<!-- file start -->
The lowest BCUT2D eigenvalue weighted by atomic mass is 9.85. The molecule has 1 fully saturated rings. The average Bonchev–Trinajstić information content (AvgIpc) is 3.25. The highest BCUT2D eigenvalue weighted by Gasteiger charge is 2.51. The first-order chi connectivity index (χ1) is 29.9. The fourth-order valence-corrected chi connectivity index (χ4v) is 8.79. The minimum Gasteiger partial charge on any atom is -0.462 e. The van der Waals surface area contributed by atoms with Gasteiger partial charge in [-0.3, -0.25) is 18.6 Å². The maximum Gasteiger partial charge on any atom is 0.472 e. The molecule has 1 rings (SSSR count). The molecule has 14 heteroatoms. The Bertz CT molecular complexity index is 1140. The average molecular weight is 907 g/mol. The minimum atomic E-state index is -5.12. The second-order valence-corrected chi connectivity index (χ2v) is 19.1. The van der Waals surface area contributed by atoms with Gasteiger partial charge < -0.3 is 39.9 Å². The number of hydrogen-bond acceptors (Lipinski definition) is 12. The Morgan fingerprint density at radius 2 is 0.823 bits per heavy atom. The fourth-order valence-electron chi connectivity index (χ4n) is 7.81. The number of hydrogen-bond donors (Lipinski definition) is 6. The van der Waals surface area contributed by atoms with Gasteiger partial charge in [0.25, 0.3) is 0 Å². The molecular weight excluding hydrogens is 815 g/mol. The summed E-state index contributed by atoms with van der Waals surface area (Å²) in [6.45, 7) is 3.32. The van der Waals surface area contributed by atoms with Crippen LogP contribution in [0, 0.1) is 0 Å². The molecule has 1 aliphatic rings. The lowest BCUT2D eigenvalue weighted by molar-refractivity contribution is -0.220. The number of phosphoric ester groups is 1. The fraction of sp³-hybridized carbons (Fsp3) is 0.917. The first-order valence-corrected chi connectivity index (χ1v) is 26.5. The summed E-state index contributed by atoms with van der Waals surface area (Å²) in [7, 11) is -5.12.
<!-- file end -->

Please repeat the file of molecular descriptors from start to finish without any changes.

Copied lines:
The lowest BCUT2D eigenvalue weighted by atomic mass is 9.85. The molecule has 1 fully saturated rings. The average Bonchev–Trinajstić information content (AvgIpc) is 3.25. The highest BCUT2D eigenvalue weighted by Gasteiger charge is 2.51. The first-order chi connectivity index (χ1) is 29.9. The fourth-order valence-corrected chi connectivity index (χ4v) is 8.79. The minimum Gasteiger partial charge on any atom is -0.462 e. The van der Waals surface area contributed by atoms with Gasteiger partial charge in [-0.3, -0.25) is 18.6 Å². The maximum Gasteiger partial charge on any atom is 0.472 e. The molecule has 1 rings (SSSR count). The molecule has 14 heteroatoms. The Bertz CT molecular complexity index is 1140. The average molecular weight is 907 g/mol. The minimum atomic E-state index is -5.12. The second-order valence-corrected chi connectivity index (χ2v) is 19.1. The van der Waals surface area contributed by atoms with Gasteiger partial charge < -0.3 is 39.9 Å². The number of hydrogen-bond acceptors (Lipinski definition) is 12. The Morgan fingerprint density at radius 2 is 0.823 bits per heavy atom. The fourth-order valence-electron chi connectivity index (χ4n) is 7.81. The number of hydrogen-bond donors (Lipinski definition) is 6. The van der Waals surface area contributed by atoms with Gasteiger partial charge in [0.25, 0.3) is 0 Å². The molecular weight excluding hydrogens is 815 g/mol. The summed E-state index contributed by atoms with van der Waals surface area (Å²) in [6.45, 7) is 3.32. The van der Waals surface area contributed by atoms with Crippen LogP contribution in [0, 0.1) is 0 Å². The molecule has 1 aliphatic rings. The lowest BCUT2D eigenvalue weighted by molar-refractivity contribution is -0.220. The number of phosphoric ester groups is 1. The fraction of sp³-hybridized carbons (Fsp3) is 0.917. The first-order valence-corrected chi connectivity index (χ1v) is 26.5. The summed E-state index contributed by atoms with van der Waals surface area (Å²) in [7, 11) is -5.12.